The unusually intense partisanship of the 1990s seemed ironic, given Clinton’s move toward the political center. Republicans’ intense dislike of Clinton could only be explained by the fact that he seemed to symbolize everything conservatives hated about the 1960s. As a college student, the president had smoked marijuana and participated in antiwar demonstrations. He had married a feminist, made a point of leading a multicultural administration, and supported gay rights. Clinton’s popularity puzzled and frustrated conservatives, reinforcing their conviction that something was deeply amiss in American life. From the very outset of his administration, Clinton’s political opponents and a scandal-hungry media stood ready to pounce. Clinton himself provided the ammunition.


Charges of sexual misconduct by public officials had a long history. Federalists had accused Thomas Jefferson of having sexual relations with his slave Sally Hemings, a charge apparently confirmed by DNA tests during the 1990s. But in the 1980s and 1990s, scrutiny of politicians’ private lives became far more intense than in the past. Gary Hart, as noted in the previous chapter, had been driven from the 1988 campaign because of an extramarital liaison. In 1991, Senate hearings on the nomination to the Supreme Court of Clarence Thomas, a black conservative, became embroiled in sensational charges of sexual harassment leveled against Thomas by law professor Anita Hill. To the outrage of feminists, the Senate narrowly confirmed him.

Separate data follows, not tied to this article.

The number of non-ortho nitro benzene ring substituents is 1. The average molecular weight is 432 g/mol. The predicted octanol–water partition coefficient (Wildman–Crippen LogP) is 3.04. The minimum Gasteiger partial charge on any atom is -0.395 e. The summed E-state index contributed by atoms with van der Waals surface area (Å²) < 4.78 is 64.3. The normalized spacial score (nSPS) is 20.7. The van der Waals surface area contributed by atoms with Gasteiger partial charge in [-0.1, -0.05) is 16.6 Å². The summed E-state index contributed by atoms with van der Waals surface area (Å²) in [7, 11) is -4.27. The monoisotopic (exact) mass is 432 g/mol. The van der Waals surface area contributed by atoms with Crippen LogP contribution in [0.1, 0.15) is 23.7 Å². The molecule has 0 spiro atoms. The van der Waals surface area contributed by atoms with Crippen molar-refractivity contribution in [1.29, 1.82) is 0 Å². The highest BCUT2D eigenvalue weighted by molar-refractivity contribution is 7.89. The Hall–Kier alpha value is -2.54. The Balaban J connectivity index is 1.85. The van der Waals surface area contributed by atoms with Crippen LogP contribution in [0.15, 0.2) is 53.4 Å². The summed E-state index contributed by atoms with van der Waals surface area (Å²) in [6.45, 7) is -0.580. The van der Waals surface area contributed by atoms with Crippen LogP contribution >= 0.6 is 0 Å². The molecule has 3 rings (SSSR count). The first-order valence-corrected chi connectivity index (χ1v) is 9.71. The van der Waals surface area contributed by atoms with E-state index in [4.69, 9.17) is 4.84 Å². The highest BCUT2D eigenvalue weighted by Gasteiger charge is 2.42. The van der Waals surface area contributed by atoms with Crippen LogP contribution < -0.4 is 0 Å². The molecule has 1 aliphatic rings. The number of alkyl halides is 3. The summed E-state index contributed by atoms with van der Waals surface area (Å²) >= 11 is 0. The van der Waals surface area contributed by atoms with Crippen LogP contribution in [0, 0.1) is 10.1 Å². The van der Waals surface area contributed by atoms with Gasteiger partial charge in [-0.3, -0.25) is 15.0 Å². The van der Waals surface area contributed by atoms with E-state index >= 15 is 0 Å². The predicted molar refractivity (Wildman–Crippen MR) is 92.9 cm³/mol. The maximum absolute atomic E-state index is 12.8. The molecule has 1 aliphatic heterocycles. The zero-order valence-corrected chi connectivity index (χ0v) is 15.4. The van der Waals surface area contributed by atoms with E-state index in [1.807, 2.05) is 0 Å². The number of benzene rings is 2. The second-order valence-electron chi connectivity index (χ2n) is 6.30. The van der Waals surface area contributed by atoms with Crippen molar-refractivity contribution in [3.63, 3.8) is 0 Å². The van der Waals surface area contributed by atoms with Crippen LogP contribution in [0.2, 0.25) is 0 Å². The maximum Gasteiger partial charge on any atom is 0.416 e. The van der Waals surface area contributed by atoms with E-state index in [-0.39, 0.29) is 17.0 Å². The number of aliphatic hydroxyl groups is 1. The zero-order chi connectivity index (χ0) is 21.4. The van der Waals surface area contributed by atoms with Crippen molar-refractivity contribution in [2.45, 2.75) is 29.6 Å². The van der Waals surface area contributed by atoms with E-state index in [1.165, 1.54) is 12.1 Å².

From the day Clinton took office, charges of misconduct bedeviled him. In 1993, an investigation began of an Arkansas real-estate deal known as Whitewater, from which he and his wife had profited. The following year, an Arkansas woman, Paula Jones, filed a civil suit charging that Clinton had sexually harassed her while he served as governor of that state. In 1998, it became known that Clinton had carried on an affair with Monica Lewinsky, a White House intern. Kenneth Starr, the special counsel who had been appointed to investigate Whitewater, shifted his focus to Lewinsky. He issued a lengthy report containing almost pornographic details of Clinton’s sexual acts with the young woman and accused the president of lying when he denied the affair in a deposition for the Jones lawsuit. In December 1998, the Republican-controlled House of Representatives voted to impeach Clinton for perjury and obstruction of justice. He became the second president to be tried before the Senate. Early in 1999, the vote took place. Neither charge mustered a simple majority, much less than the two-thirds required to remove Clinton from office.

The aftermath of the bombing of a federal office building in Oklahoma City in 1995, the worst act of terrorism in the United States during the twentieth century.

Herbert Block’s 1998 cartoon comments humorously on Clinton’s talent for political survival.

Karl Marx once wrote that historical events occur twice—first as tragedy, the second time as farce. The impeachment of Andrew Johnson in 1868 had revolved around some of the most momentous questions in American history—the Reconstruction of the South, the rights of the former slaves, relations between the federal government and the states. Clinton’s impeachment had to do with what many considered to be a juvenile escapade. Polls suggested that the obsession of Kenneth Starr and members of Congress with Clinton’s sexual acts appalled Americans far more than the president’s irresponsible behavior. Clinton’s continuing popularity throughout the impeachment controversy demonstrated how profoundly traditional attitudes toward sexual morality had changed.

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